John Din­gell was a great leader

The Detroit News - - OPINIONS -

H“Outta’ My Mind on a Mon­day Moanin’ ” is last line in his last tweet was sim­ple and to the point: “…You’re not done with me yet.”

From the mo­ment he en­tered hos­pice care, to the mo­ment we no­ticed his wife was not in at­ten­dance at Pres­i­dent

Don­ald Trump’s State of the Union ad­dress, we knew the end was com­ing soon.

Just not this soon. Con­gress­man John Din­gell died Thurs­day at the age of 92.

By now you’ve seen and heard count­less trib­utes and rec­ol­lec­tions of him and his amaz­ing body of work crammed into 59 years rep­re­sent­ing Michi­gan in the U.S. House of Rep­re­sen­ta­tives.

As I was writ­ing my col­umn Thurs­day night about the Chicago auto show, the bulletin telling us he had lost his long bat­tle with a va­ri­ety of health is­sues pinged on my phone.

We were plan­ning on talk­ing with his de­voted and lov­ing wife of nearly 40 years, Rep. Deb­bie Din­gell, (or as he al­ways re­ferred to her, “The Lovely Deb­o­rah”) on our morn­ing show Fri­day af­ter an ex­pected up­date from his doc­tors.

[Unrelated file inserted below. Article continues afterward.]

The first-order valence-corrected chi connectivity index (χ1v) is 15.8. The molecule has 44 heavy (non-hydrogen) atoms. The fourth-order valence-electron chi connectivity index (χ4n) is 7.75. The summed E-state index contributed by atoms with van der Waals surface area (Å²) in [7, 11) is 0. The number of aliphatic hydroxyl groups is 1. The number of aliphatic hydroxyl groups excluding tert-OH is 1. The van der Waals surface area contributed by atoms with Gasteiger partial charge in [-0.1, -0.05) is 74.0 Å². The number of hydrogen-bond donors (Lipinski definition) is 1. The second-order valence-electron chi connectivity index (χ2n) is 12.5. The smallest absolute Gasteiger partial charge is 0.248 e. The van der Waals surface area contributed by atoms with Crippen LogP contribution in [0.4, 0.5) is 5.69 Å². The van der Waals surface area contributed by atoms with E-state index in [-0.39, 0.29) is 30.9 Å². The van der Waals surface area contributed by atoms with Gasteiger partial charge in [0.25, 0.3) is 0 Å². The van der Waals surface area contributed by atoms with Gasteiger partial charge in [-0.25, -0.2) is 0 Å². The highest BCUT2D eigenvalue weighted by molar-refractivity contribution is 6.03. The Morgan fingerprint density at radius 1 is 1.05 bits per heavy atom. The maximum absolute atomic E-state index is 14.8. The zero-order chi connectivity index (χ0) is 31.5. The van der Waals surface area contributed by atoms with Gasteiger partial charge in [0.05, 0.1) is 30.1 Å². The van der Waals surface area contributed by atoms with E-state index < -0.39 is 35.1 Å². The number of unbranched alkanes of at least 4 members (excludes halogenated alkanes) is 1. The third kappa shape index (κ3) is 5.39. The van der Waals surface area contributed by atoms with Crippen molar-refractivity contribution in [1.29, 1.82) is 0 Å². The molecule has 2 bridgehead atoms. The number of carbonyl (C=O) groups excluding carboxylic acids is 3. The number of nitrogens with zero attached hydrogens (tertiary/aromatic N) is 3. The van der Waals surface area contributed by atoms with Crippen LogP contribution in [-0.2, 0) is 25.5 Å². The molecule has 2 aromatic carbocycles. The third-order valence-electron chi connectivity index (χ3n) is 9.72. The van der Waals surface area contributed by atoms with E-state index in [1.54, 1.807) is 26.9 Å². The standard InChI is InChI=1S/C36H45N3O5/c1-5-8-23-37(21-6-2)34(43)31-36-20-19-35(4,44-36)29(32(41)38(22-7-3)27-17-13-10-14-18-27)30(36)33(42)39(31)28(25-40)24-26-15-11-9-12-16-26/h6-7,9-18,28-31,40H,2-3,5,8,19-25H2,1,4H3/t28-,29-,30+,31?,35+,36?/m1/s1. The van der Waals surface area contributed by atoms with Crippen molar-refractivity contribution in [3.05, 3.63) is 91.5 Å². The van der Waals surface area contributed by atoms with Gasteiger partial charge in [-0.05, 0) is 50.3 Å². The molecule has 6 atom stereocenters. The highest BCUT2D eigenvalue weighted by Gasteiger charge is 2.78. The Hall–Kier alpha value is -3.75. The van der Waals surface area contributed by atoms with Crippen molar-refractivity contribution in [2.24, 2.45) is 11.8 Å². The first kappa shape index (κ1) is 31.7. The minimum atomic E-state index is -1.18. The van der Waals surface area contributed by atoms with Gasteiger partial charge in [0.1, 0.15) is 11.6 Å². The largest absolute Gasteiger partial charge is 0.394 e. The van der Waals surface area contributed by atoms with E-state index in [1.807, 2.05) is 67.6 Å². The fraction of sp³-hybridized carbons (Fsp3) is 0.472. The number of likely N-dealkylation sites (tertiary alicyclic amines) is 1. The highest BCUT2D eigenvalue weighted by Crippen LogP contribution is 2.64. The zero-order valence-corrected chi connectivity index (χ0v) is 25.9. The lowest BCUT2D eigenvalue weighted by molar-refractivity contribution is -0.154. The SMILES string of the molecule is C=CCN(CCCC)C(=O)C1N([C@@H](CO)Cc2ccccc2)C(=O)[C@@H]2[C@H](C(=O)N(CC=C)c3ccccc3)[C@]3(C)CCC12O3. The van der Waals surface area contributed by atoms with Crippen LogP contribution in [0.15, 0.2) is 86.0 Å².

In­stead, the con­ver­sa­tion took place Thurs­day night, af­ter he was gone. He went quickly, in the mid­dle of a bed­side con­ver­sa­tion with the love of his life.

The his­tory books will re­mem­ber him as the long­est serv­ing mem­ber of Congress, for nearly six decades, un­der 11 pres­i­dents.

One of the most pow­er­ful men ever in Wash­ing­ton, he loved com­ing home to Michi­gan.

We will re­mem­ber him as a gen­tle man with a big hand­shake and a big smile, who would stop ev­ery­thing, look you in the eye and ask how you and your fam­ily were do­ing.

That was not cam­paign­ing. That was re­ally car­ing.

That was John Din­gell.

PAUL W. SMITH

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